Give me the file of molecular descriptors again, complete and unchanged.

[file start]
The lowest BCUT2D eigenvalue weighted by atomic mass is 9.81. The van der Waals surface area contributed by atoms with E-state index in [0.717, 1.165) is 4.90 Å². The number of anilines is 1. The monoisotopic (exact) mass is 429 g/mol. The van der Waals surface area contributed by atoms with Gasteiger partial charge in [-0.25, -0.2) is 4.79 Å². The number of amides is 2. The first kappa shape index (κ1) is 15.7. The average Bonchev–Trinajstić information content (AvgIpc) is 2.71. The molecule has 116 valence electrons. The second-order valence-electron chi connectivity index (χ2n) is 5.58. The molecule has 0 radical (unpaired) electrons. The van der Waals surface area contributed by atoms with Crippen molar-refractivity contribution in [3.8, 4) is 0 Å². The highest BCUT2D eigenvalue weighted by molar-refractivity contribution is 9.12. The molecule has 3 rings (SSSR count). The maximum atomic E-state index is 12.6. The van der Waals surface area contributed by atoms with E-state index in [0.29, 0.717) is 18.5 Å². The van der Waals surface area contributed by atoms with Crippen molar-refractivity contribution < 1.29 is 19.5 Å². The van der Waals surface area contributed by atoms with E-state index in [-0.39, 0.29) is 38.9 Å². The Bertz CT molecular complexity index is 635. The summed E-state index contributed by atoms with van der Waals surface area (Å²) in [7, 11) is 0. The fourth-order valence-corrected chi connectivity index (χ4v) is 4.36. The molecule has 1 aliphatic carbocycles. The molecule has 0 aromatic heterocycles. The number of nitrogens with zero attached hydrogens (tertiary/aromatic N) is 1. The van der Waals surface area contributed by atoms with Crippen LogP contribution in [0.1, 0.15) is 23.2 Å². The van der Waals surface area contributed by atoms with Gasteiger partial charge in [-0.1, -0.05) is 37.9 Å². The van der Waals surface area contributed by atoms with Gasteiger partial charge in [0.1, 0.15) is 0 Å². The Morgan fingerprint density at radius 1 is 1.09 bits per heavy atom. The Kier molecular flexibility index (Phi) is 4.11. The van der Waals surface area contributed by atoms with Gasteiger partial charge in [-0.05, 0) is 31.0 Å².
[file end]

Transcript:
The lowest BCUT2D eigenvalue weighted by atomic mass is 9.81. The van der Waals surface area contributed by atoms with E-state index in [0.717, 1.165) is 4.90 Å². The number of anilines is 1. The monoisotopic (exact) mass is 429 g/mol. The van der Waals surface area contributed by atoms with Gasteiger partial charge in [-0.25, -0.2) is 4.79 Å². The number of amides is 2. The first kappa shape index (κ1) is 15.7. The average Bonchev–Trinajstić information content (AvgIpc) is 2.71. The molecule has 116 valence electrons. The second-order valence-electron chi connectivity index (χ2n) is 5.58. The molecule has 0 radical (unpaired) electrons. The van der Waals surface area contributed by atoms with Crippen molar-refractivity contribution in [3.8, 4) is 0 Å². The highest BCUT2D eigenvalue weighted by molar-refractivity contribution is 9.12. The molecule has 3 rings (SSSR count). The maximum atomic E-state index is 12.6. The van der Waals surface area contributed by atoms with E-state index in [0.29, 0.717) is 18.5 Å². The van der Waals surface area contributed by atoms with Crippen molar-refractivity contribution < 1.29 is 19.5 Å². The van der Waals surface area contributed by atoms with E-state index in [-0.39, 0.29) is 38.9 Å². The Bertz CT molecular complexity index is 635. The summed E-state index contributed by atoms with van der Waals surface area (Å²) in [7, 11) is 0. The fourth-order valence-corrected chi connectivity index (χ4v) is 4.36. The molecule has 1 aliphatic carbocycles. The molecule has 0 aromatic heterocycles. The number of nitrogens with zero attached hydrogens (tertiary/aromatic N) is 1. The van der Waals surface area contributed by atoms with Crippen LogP contribution in [0.1, 0.15) is 23.2 Å². The van der Waals surface area contributed by atoms with Gasteiger partial charge in [-0.1, -0.05) is 37.9 Å². The van der Waals surface area contributed by atoms with Gasteiger partial charge in [0.1, 0.15) is 0 Å². The Morgan fingerprint density at radius 1 is 1.09 bits per heavy atom. The Kier molecular flexibility index (Phi) is 4.11. The van der Waals surface area contributed by atoms with Gasteiger partial charge in [-0.05, 0) is 31.0 Å².